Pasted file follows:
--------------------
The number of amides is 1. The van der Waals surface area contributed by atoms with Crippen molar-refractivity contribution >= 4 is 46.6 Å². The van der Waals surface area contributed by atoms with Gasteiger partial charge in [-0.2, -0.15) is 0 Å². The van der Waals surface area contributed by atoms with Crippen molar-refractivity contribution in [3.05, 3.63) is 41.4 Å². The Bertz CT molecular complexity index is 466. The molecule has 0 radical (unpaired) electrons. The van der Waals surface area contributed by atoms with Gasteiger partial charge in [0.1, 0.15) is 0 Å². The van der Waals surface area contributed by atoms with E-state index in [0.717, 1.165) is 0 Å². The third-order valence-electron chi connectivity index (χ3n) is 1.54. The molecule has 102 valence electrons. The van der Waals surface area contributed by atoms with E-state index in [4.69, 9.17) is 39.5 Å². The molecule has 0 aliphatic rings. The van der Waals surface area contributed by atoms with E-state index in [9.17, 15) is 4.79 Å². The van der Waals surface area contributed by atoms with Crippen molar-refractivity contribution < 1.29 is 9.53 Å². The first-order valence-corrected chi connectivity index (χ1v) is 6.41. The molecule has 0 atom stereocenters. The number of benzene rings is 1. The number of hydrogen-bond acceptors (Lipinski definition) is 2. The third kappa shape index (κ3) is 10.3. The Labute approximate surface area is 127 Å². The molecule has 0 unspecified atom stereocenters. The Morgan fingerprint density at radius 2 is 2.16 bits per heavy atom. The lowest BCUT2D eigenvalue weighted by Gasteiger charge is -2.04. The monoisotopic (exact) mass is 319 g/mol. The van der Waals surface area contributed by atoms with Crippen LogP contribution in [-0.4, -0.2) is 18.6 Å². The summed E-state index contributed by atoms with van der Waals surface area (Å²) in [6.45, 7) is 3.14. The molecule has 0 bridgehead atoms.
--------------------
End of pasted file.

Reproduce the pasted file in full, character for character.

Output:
The number of amides is 1. The van der Waals surface area contributed by atoms with Crippen molar-refractivity contribution >= 4 is 46.6 Å². The van der Waals surface area contributed by atoms with Gasteiger partial charge in [-0.2, -0.15) is 0 Å². The van der Waals surface area contributed by atoms with Crippen molar-refractivity contribution in [3.05, 3.63) is 41.4 Å². The Bertz CT molecular complexity index is 466. The molecule has 0 radical (unpaired) electrons. The van der Waals surface area contributed by atoms with Gasteiger partial charge in [0.1, 0.15) is 0 Å². The van der Waals surface area contributed by atoms with E-state index in [0.717, 1.165) is 0 Å². The third-order valence-electron chi connectivity index (χ3n) is 1.54. The molecule has 102 valence electrons. The van der Waals surface area contributed by atoms with E-state index in [4.69, 9.17) is 39.5 Å². The molecule has 0 aliphatic rings. The van der Waals surface area contributed by atoms with E-state index in [9.17, 15) is 4.79 Å². The van der Waals surface area contributed by atoms with Crippen molar-refractivity contribution < 1.29 is 9.53 Å². The first-order valence-corrected chi connectivity index (χ1v) is 6.41. The molecule has 0 atom stereocenters. The number of benzene rings is 1. The number of hydrogen-bond acceptors (Lipinski definition) is 2. The third kappa shape index (κ3) is 10.3. The Labute approximate surface area is 127 Å². The molecule has 0 unspecified atom stereocenters. The Morgan fingerprint density at radius 2 is 2.16 bits per heavy atom. The lowest BCUT2D eigenvalue weighted by Gasteiger charge is -2.04. The monoisotopic (exact) mass is 319 g/mol. The van der Waals surface area contributed by atoms with Crippen LogP contribution in [-0.4, -0.2) is 18.6 Å². The summed E-state index contributed by atoms with van der Waals surface area (Å²) in [6.45, 7) is 3.14. The molecule has 0 bridgehead atoms.